While it's true that hitting the lottery is a rare source of new-found wealth, it's generally easier to strike it rich at home: 20% of all households receive some kind of inheritance. While the newly rich can enjoy the sudden windfall, it often comes a new set of problems.
While it is true that hitting the lottery is a rare source of new-found wealth, it is generally easier to strike it rich right at home. How? We all have relatives: Studies show that twenty percent of all households receive some kind of inheritance.
What a bequest means to a particular individual is extremely personal, and for that reason it’s more likely that the beneficiary will retain the bequest. A lottery winner isn’t likely to hang onto the winnings, in part because that “gift” is impersonal: Studies have found that 70% of these seemingly lucky people go through all the money within five years.
Whether or not a beneficiary of an inheritance retains the wealth often depends on how much he or she has in savings already. Say, for example, a woman inherits $10,000. If she has $1 million in the bank, the inheritance generally won’t make her feel more wealthy. If she had less than $1,000 in savings, however, the windfall might make her feel suddenly rich -- encouraging the urge to splurge.
Many people wonder what to do with their new-found wealth. One rule of thumb is to set aside 80% for long-term investing, 10% for charity and 10% for little luxuries. Susan Bradley, a certified financial planner discusses this strategy and more in her book, “Sudden Money: Managing a Financial Windfall.” Bradley goes through a step-by-step program for moving through the process of growing into sudden wealth.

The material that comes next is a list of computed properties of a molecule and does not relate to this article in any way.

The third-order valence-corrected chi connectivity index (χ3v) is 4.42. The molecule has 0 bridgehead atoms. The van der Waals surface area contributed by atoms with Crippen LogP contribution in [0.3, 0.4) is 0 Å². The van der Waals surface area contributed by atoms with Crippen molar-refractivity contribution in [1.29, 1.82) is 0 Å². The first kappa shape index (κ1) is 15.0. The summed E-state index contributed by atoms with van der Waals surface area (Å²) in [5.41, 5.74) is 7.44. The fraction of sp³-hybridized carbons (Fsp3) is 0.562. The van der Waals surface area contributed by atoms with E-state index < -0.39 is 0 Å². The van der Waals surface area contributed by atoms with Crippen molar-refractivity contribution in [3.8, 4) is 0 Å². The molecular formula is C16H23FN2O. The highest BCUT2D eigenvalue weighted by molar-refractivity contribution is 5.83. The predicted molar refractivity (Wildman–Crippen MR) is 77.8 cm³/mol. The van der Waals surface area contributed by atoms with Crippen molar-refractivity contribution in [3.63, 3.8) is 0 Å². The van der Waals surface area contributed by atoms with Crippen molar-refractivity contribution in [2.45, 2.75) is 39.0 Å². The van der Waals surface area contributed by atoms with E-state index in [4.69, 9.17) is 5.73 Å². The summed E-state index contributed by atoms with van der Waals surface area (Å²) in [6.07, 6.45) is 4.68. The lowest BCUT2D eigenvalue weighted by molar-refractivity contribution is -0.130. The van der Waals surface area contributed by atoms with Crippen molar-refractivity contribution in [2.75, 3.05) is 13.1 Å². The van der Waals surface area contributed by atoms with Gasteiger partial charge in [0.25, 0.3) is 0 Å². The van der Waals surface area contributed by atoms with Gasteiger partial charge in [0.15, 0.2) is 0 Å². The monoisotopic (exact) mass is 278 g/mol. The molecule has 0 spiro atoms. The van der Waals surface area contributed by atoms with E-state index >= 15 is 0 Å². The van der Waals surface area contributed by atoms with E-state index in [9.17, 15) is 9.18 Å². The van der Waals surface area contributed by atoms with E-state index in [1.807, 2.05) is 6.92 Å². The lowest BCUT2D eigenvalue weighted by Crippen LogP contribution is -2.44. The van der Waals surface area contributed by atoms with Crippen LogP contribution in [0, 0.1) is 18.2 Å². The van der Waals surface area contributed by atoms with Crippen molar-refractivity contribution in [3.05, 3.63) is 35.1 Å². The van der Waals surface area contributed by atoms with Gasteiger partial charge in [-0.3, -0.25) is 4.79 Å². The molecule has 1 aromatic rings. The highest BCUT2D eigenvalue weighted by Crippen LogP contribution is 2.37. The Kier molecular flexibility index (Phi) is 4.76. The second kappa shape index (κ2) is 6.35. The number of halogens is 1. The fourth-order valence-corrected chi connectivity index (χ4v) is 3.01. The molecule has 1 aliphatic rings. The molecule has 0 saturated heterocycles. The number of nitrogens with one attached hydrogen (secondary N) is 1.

People in this situation have their own special set of problems. One difficulty is that others notice the brand new riches, and friends and relatives begin calling with their money problems hoping for a hand-out. A charity sees a new benefactor. If the recipient already feels guilty about her good fortune, these feelings will worsen it if she doesn’t comply. While others may view sudden wealth as a boon, adaptation to a new situation is often not easy -- it can be another life stress. Lack of purpose and depression can result. Suicide has been reported among lottery winners who lose their money in bad investments.
So, there is good and bad news for both the windfall recipient. The newly rich have the money, but they often also have a new set of problems.